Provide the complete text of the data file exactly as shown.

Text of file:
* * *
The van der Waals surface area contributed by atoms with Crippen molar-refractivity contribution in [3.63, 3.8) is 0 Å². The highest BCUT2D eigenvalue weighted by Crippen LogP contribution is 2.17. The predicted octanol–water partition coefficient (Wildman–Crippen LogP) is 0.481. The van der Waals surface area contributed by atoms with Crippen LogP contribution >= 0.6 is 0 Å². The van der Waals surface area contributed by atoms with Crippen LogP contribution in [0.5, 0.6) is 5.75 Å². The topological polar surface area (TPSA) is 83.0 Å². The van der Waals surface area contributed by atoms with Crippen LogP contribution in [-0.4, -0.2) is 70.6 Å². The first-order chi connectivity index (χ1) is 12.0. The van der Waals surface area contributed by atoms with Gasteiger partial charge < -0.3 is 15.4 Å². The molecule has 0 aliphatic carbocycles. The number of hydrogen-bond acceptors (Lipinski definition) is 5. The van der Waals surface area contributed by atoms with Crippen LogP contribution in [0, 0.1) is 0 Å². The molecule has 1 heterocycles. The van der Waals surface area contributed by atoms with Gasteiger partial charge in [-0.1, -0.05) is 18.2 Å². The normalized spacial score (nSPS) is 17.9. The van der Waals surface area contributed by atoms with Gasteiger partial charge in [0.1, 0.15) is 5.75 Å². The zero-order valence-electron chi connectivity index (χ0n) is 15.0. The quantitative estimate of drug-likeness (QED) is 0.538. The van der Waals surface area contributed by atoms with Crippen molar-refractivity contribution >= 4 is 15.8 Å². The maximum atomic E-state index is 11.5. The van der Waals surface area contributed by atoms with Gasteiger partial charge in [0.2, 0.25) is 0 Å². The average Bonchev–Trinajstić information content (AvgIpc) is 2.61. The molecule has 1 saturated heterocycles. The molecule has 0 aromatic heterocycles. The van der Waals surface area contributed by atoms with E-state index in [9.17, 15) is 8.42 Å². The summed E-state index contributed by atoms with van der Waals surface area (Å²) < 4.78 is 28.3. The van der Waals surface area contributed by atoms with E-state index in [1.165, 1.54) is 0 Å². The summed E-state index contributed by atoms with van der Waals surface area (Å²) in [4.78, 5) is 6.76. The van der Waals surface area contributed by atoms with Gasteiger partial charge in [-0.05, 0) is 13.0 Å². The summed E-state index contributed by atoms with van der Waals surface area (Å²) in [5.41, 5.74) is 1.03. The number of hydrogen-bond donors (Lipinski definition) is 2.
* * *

The van der Waals surface area contributed by atoms with Crippen molar-refractivity contribution in [3.63, 3.8) is 0 Å². The highest BCUT2D eigenvalue weighted by Crippen LogP contribution is 2.17. The predicted octanol–water partition coefficient (Wildman–Crippen LogP) is 0.481. The van der Waals surface area contributed by atoms with Crippen LogP contribution >= 0.6 is 0 Å². The van der Waals surface area contributed by atoms with Crippen LogP contribution in [0.5, 0.6) is 5.75 Å². The topological polar surface area (TPSA) is 83.0 Å². The van der Waals surface area contributed by atoms with Crippen LogP contribution in [-0.4, -0.2) is 70.6 Å². The first-order chi connectivity index (χ1) is 12.0. The van der Waals surface area contributed by atoms with Gasteiger partial charge < -0.3 is 15.4 Å². The molecule has 0 aliphatic carbocycles. The number of hydrogen-bond acceptors (Lipinski definition) is 5. The van der Waals surface area contributed by atoms with Crippen LogP contribution in [0, 0.1) is 0 Å². The molecule has 1 heterocycles. The van der Waals surface area contributed by atoms with Gasteiger partial charge in [-0.1, -0.05) is 18.2 Å². The normalized spacial score (nSPS) is 17.9. The van der Waals surface area contributed by atoms with Gasteiger partial charge in [0.1, 0.15) is 5.75 Å². The zero-order valence-electron chi connectivity index (χ0n) is 15.0. The quantitative estimate of drug-likeness (QED) is 0.538. The van der Waals surface area contributed by atoms with Crippen molar-refractivity contribution >= 4 is 15.8 Å². The maximum atomic E-state index is 11.5. The van der Waals surface area contributed by atoms with Gasteiger partial charge in [0.2, 0.25) is 0 Å². The average Bonchev–Trinajstić information content (AvgIpc) is 2.61. The molecule has 1 saturated heterocycles. The molecule has 0 aromatic heterocycles. The van der Waals surface area contributed by atoms with E-state index in [9.17, 15) is 8.42 Å². The summed E-state index contributed by atoms with van der Waals surface area (Å²) < 4.78 is 28.3. The van der Waals surface area contributed by atoms with E-state index in [1.165, 1.54) is 0 Å². The summed E-state index contributed by atoms with van der Waals surface area (Å²) in [4.78, 5) is 6.76. The van der Waals surface area contributed by atoms with Gasteiger partial charge in [-0.05, 0) is 13.0 Å². The summed E-state index contributed by atoms with van der Waals surface area (Å²) in [5.41, 5.74) is 1.03. The number of hydrogen-bond donors (Lipinski definition) is 2.